The place you want to see this show up to most devastating effect, is as a pass rusher. In that phase, he shows some impressive moves and athletic traits that could project to being an interior presence against the pass, hence why the Ravens kept him on the field for some of these snaps. His rush plan is already taking shape and he has some counters in his arsenal. For instance, using his considerable power starting with an initial two-hand shuck, if his opponent fends this off with a powerful initial punch of his own, Madubuike then follows this up with a long-arm counter. If this isn’t successful he’ll look to transition out of the long-arm to move upfield but what’s most impressive on display here are his physical attributes in his bend for his size used in conjunction with his long arms.

His hands are fast and powerful, and though they currently lack some polish in terms of the development of his moves, he’s already a handful to deal with in pass rush situations because of the violence with which he attacks his man and the leverage he can gain quickly. There isn’t yet much finish to his pass rush, but one feels comfortable projecting that he will learn to close on the quarterback due to his play speed, and he has already learned that the violence in his hands that should allow him to keep the offensive lineman off his body.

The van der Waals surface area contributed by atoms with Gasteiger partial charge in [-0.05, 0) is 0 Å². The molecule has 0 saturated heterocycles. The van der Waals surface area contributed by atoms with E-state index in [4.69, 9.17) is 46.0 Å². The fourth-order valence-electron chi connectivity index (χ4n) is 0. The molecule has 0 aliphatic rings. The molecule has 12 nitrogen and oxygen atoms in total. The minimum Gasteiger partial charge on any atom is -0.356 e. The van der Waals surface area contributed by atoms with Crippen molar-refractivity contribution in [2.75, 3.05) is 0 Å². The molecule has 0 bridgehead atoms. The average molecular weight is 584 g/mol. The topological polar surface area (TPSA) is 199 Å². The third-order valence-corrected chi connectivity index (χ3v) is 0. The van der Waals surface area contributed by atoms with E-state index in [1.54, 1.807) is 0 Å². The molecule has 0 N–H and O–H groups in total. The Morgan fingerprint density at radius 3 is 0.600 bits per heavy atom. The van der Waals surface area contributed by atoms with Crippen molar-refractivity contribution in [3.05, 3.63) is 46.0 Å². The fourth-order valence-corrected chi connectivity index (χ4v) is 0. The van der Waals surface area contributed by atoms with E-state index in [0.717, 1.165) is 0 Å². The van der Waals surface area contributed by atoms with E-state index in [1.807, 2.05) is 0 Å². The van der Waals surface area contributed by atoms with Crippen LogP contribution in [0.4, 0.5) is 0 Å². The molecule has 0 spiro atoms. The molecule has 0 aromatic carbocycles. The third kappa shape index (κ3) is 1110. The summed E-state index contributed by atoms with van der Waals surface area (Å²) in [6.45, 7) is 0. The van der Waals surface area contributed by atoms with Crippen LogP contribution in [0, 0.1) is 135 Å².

The clip below probably shows his potential and areas for development as a pass rusher in equal measure. He has good upfield burst and a good initial plan, to win inside against Joel Bitonio with his hands and lateral quickness. He gets to the corner and the ball is out fast, but his final rip doesn’t give him much finish and Bitonio can recover somewhat with his power-step.

He is a developing pass-rusher – he’s a long way from his ceiling, and we need to temper any Aaron Donald-like expectations (that guy has reset the market on Defensive Tackles). But as his snap count increases, the Ravens can expect consistent pocket push and I would expect 5-6 sacks regularly every season. He’ll be a more-than-valuable contributor on passing downs.

As he’s reading run first, he was most dangerous early on when defending the run as a penetrator – getting in the backfield in a hurry and affecting the ball carrier. Harnessing this penetration was a difficult task for him early on, as he could lose gap discipline. Wrecking-ball defensive linemen are prone to do this when they don’t play as part of the unit. Importantly, this wasn’t because of an undisciplined predilection for freelancing, a la Earl Thomas, and was more a feature of him playing too fast without knowing better. The Ravens coaching staff got him settled quickly, and he increasingly started to play as a setup guy for others – using his remarkable power and play strength to wreak havoc for opposing blockers.